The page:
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HMS Richmond

‘We have a green light’

The Captain’s words two days ago after 4 weeks of hard work from the Ship’s Company getting the Ship into the correct material state to under go training. The engineering problems that we suffered before the summer had come back to haunt us in our preparations for training. The Ship’s Company responded to the criticism with vigour, and resolved to correct the defects that were present within our systems. The statement ‘worked hard’ doesn’t even come close to encapsulating the effort every member of Ship’s Company put in to get RICHMOND ready. Early mornings, late nights, additional sea time, lost weekends, missed family and friends – all those indicators that this is a life style, a commitment, and not a job. 


We will now undertake Operational Sea Training (OST) under the scrupulous guidance of Flag Officer Sea Training (FOST). The mere mention of the acronym FOST to any member of the Royal Navy seems to send shivers down their spine. Their standards are absolute, if it isn’t perfect, it isn’t right, as well they should be. This is the training that all HM Warships undertake so as to prepare them to respond to any threats to the United Kingdom and her allies. The Royal Navy has prided itself over centuries of being an elite fighting force in name and deed, HMS RICHMOND and her Ship’s Company intends to keep up that fine tradition. The next several weeks will be a learning experience with rigorous ongoing training of internal drills as well as simulated attacks to the ship from land, sea and air.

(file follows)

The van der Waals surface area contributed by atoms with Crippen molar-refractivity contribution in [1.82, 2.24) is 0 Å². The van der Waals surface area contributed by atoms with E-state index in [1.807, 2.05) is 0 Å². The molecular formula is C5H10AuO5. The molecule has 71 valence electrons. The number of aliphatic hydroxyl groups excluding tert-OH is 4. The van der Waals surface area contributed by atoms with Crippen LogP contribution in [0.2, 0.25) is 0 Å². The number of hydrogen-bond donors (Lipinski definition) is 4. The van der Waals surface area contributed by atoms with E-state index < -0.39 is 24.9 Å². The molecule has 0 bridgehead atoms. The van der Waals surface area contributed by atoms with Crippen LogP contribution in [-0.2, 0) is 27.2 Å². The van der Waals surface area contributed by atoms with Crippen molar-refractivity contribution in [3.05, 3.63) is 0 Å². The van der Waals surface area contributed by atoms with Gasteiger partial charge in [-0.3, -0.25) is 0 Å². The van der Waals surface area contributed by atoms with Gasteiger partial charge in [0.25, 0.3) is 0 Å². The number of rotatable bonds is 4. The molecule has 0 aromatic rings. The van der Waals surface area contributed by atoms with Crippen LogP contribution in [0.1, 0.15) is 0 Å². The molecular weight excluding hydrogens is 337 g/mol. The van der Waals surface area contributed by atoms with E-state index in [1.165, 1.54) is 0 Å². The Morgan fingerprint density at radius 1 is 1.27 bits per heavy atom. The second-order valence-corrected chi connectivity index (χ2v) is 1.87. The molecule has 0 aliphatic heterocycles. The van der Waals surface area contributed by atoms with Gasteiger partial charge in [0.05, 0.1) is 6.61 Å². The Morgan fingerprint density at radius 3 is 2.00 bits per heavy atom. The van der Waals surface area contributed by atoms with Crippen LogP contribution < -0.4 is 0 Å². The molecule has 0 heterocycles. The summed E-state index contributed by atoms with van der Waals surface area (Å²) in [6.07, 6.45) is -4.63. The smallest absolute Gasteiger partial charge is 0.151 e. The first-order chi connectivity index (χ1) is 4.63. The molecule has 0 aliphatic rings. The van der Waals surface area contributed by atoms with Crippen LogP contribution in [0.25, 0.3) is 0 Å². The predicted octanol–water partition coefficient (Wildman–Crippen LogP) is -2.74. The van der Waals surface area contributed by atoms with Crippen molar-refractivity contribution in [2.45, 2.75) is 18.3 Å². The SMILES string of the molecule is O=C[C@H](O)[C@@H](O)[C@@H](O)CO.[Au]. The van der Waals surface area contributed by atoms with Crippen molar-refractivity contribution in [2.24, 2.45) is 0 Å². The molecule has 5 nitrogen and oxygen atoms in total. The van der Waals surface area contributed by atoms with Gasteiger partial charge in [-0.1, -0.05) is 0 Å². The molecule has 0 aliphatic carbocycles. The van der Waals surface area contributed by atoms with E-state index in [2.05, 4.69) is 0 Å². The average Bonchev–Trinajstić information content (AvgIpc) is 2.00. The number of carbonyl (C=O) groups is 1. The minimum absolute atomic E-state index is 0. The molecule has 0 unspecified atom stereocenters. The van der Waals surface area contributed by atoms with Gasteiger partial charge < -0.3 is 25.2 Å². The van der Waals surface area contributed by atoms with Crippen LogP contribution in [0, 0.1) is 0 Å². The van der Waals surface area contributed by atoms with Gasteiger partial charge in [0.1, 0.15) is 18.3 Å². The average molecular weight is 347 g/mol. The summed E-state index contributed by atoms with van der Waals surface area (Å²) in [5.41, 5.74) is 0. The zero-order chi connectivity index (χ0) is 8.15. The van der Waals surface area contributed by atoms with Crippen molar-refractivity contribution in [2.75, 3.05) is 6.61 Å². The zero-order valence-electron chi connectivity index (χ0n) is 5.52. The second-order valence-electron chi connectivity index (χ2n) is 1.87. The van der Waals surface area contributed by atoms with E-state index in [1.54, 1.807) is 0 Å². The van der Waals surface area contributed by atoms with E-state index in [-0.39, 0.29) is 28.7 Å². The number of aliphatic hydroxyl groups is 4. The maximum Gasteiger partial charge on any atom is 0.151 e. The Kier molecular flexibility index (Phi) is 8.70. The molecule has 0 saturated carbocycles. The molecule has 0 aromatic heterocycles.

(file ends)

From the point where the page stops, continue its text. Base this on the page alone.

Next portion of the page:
My part in all of this will be to drive the ship, and her routine, from the bridge. I  work as part of a team of 4, rotating to ensure that bridge is constantly manned while the ship is at sea. One of the additional responsibilities that I hold is as the Ship’s Boarding Officer.  This is a role that I enjoy but am fairly new to having only just finished the initial training recently. I have been trained to lead a team away from the ship and conduct inspections and searches of other vessels upon the high seas. This is a task that is physically demanding on those involved but necessary if we are called on to do so in the line of duty.


The general feeling on board is now one of relief, that we are cleared to continue, and anticipation, of what lies ahead. It will be difficult, and it will be bloody (metaphorically), and we will prevail.


Yours Aye,

Ben Manktelow, LT RN